Easily the worst part about this disability: Not knowing “when” it will happen and when it does the danger of having seizures in the work place, or in public, involves waking up in hospitals to deal with emergency room fees and treatment. I believe in the course of my life with epilepsy as a voice actor I have spent easily more than $200,000 USD on medical treatments and medication. And I chose to be a voice actor because the type of work was less stressful to me.

Positive sides to all of this – No explanations necessary

I have found life with epilepsy has afforded me the following:

  • More sensitive to matters of the heart and mind
  • Forced to think deeper about “Why things happen”
  • Forced to take better care of my health
  • More sensitive to sounds and changes in sound (helped me on many occasions)
  • Increased awareness of the importance of “brain health”
  • Increased ability to appreciate the beauty of the smaller things in life
  • All of the above has helped me become a better voice actor and businessman in its own way
  • All of the above has taught me to be a better, unselfish person; the reason my wife married me.
  • All of the above has helped me become a better, more sensitive writer, which has helped me get work for many years.

On a positive closing note

On my way to an audition in NYC back in 2006, I started to get away from the Wall Street work. A large man in front of me on the street dropped and had a seizure shaking. As the crowd scattered and people were afraid, I comforted the large man to protect his skull from hitting concrete. When it was done, his brother thanked me.  When I finally got to the audition, the brother who thanked me was one of the casting directors.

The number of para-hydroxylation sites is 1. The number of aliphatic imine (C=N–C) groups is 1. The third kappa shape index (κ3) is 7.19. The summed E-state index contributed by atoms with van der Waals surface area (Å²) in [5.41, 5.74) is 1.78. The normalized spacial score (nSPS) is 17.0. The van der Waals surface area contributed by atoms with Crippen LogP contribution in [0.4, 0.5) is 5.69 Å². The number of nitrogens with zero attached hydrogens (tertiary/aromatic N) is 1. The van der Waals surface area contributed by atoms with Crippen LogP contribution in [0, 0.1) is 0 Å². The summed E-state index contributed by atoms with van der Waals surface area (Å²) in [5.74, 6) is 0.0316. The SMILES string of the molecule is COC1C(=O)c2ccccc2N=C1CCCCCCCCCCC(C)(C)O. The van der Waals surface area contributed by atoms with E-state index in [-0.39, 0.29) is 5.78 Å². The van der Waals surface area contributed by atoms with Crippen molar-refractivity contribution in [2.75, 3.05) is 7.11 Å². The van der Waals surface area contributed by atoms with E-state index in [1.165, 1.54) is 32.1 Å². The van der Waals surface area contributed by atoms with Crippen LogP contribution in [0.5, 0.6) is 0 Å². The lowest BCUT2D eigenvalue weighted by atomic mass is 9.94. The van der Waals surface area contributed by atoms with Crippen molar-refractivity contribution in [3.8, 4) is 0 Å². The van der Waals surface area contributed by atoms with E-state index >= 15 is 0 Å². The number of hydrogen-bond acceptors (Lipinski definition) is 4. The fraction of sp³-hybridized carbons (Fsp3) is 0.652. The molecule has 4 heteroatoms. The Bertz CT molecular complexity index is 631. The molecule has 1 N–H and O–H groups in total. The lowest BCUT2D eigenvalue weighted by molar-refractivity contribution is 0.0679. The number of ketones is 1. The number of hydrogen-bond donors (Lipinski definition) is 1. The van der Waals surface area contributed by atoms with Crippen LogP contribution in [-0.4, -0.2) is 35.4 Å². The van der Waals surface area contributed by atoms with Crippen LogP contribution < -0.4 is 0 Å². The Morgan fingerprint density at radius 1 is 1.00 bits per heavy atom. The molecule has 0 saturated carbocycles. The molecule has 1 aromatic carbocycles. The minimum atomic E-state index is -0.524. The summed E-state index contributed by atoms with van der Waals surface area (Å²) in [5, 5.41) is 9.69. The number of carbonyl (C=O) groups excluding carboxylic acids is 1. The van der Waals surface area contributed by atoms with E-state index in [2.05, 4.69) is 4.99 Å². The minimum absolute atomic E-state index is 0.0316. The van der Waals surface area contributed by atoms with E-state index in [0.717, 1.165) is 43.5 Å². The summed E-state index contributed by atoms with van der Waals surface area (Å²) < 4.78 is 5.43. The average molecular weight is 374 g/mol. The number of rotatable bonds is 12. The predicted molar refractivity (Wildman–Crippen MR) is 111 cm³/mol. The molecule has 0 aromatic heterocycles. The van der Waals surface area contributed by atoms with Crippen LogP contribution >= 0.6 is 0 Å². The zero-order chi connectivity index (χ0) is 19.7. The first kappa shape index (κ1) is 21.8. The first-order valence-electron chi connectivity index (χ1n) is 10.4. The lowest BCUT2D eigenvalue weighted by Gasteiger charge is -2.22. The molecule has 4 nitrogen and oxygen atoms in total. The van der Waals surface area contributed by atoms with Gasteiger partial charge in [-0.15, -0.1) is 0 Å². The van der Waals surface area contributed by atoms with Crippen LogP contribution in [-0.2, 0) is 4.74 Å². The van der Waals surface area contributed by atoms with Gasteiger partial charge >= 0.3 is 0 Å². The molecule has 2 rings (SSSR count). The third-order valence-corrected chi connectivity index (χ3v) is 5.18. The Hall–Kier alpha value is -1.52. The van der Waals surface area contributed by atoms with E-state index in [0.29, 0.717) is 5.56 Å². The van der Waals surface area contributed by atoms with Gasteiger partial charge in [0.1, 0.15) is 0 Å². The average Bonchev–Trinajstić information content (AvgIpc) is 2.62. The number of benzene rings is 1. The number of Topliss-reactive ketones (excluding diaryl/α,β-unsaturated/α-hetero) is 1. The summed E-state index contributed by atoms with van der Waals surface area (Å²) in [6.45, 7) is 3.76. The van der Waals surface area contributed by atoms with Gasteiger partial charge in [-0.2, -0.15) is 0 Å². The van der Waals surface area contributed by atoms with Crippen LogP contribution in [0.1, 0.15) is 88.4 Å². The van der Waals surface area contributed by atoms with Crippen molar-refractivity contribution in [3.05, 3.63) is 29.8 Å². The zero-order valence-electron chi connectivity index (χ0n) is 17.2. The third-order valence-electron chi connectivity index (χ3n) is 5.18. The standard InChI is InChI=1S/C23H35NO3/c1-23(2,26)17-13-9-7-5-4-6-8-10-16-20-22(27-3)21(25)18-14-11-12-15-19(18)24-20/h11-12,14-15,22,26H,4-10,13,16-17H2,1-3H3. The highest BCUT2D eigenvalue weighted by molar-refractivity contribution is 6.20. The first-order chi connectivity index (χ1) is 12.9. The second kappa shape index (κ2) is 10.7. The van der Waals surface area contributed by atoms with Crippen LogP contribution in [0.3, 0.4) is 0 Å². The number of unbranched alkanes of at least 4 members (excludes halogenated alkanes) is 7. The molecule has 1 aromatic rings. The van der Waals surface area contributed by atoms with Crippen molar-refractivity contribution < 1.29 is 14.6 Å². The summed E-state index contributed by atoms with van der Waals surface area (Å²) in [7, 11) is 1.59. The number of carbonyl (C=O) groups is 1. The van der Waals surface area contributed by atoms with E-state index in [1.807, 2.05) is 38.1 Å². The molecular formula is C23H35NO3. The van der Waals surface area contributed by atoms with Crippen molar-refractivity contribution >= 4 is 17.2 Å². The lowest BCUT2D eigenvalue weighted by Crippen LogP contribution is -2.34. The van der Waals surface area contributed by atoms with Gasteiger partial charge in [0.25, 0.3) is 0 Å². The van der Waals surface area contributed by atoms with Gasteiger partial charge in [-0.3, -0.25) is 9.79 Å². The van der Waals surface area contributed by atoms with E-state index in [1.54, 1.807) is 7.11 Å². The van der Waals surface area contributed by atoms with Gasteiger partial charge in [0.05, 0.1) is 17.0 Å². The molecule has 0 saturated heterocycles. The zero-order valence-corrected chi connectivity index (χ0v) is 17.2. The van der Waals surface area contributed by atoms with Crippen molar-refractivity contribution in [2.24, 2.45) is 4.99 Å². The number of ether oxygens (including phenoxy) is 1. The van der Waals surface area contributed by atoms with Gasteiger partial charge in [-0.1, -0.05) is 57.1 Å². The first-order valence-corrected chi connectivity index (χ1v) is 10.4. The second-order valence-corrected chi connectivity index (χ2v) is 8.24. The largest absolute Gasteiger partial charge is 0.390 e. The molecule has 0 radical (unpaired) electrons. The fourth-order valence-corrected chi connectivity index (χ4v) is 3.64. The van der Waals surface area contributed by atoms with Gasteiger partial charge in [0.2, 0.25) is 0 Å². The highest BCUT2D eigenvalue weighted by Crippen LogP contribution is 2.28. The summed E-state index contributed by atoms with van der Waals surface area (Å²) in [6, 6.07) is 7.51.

Life is weird that way. Regardless of what you deal with as a voice actor, you can and should always be your most positive best. You just never know who you truly impact.

Thanks for reading.

Steven Lowell

Steven Lowell is a writer, business consultant, and voice over community advocate from New York City. In voice overs since 1992, he has extensive experience with online business and voice casting.

  • Tami Romani

    Thanks for this article, Steven. Your post will bring more epilepsy awareness to so many. My son has epilepsy, and at 24 is struggling to find a career path that will accommodate his need for income and a flexible schedule. It’s tough.
    Wishing you the best! Take care of yourself.

  • Pat

    thanks for the article